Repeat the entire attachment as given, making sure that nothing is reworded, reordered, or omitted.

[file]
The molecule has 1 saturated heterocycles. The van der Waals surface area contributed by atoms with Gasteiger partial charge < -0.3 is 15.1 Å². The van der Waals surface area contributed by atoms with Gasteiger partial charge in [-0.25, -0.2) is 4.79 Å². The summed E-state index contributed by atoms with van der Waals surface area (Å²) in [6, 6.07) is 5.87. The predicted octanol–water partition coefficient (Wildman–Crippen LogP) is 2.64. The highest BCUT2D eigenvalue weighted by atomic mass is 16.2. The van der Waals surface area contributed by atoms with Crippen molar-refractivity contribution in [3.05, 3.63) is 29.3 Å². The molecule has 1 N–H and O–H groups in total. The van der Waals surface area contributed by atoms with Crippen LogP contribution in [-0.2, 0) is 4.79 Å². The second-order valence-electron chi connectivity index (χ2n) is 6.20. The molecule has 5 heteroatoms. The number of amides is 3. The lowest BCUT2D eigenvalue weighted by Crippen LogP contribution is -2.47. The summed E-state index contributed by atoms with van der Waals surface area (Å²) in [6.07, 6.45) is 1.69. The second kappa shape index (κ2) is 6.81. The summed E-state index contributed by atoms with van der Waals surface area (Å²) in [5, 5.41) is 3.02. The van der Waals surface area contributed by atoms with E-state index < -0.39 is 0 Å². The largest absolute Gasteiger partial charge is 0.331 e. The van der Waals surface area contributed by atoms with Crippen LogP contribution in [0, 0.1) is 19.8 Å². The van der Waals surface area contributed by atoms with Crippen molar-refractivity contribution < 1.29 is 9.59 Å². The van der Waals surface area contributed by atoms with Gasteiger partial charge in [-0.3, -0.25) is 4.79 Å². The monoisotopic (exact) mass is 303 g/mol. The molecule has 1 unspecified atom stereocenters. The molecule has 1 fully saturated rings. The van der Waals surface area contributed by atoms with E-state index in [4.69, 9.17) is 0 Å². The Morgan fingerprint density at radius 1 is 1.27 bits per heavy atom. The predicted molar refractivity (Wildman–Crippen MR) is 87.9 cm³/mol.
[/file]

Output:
The molecule has 1 saturated heterocycles. The van der Waals surface area contributed by atoms with Gasteiger partial charge < -0.3 is 15.1 Å². The van der Waals surface area contributed by atoms with Gasteiger partial charge in [-0.25, -0.2) is 4.79 Å². The summed E-state index contributed by atoms with van der Waals surface area (Å²) in [6, 6.07) is 5.87. The predicted octanol–water partition coefficient (Wildman–Crippen LogP) is 2.64. The highest BCUT2D eigenvalue weighted by atomic mass is 16.2. The van der Waals surface area contributed by atoms with Crippen molar-refractivity contribution in [3.05, 3.63) is 29.3 Å². The molecule has 1 N–H and O–H groups in total. The van der Waals surface area contributed by atoms with Crippen LogP contribution in [-0.2, 0) is 4.79 Å². The second-order valence-electron chi connectivity index (χ2n) is 6.20. The molecule has 5 heteroatoms. The number of amides is 3. The lowest BCUT2D eigenvalue weighted by Crippen LogP contribution is -2.47. The summed E-state index contributed by atoms with van der Waals surface area (Å²) in [6.07, 6.45) is 1.69. The second kappa shape index (κ2) is 6.81. The summed E-state index contributed by atoms with van der Waals surface area (Å²) in [5, 5.41) is 3.02. The van der Waals surface area contributed by atoms with E-state index < -0.39 is 0 Å². The largest absolute Gasteiger partial charge is 0.331 e. The van der Waals surface area contributed by atoms with Crippen LogP contribution in [0, 0.1) is 19.8 Å². The van der Waals surface area contributed by atoms with Crippen molar-refractivity contribution < 1.29 is 9.59 Å². The van der Waals surface area contributed by atoms with Gasteiger partial charge in [-0.3, -0.25) is 4.79 Å². The monoisotopic (exact) mass is 303 g/mol. The molecule has 1 unspecified atom stereocenters. The molecule has 1 fully saturated rings. The van der Waals surface area contributed by atoms with E-state index in [4.69, 9.17) is 0 Å². The Morgan fingerprint density at radius 1 is 1.27 bits per heavy atom. The predicted molar refractivity (Wildman–Crippen MR) is 87.9 cm³/mol.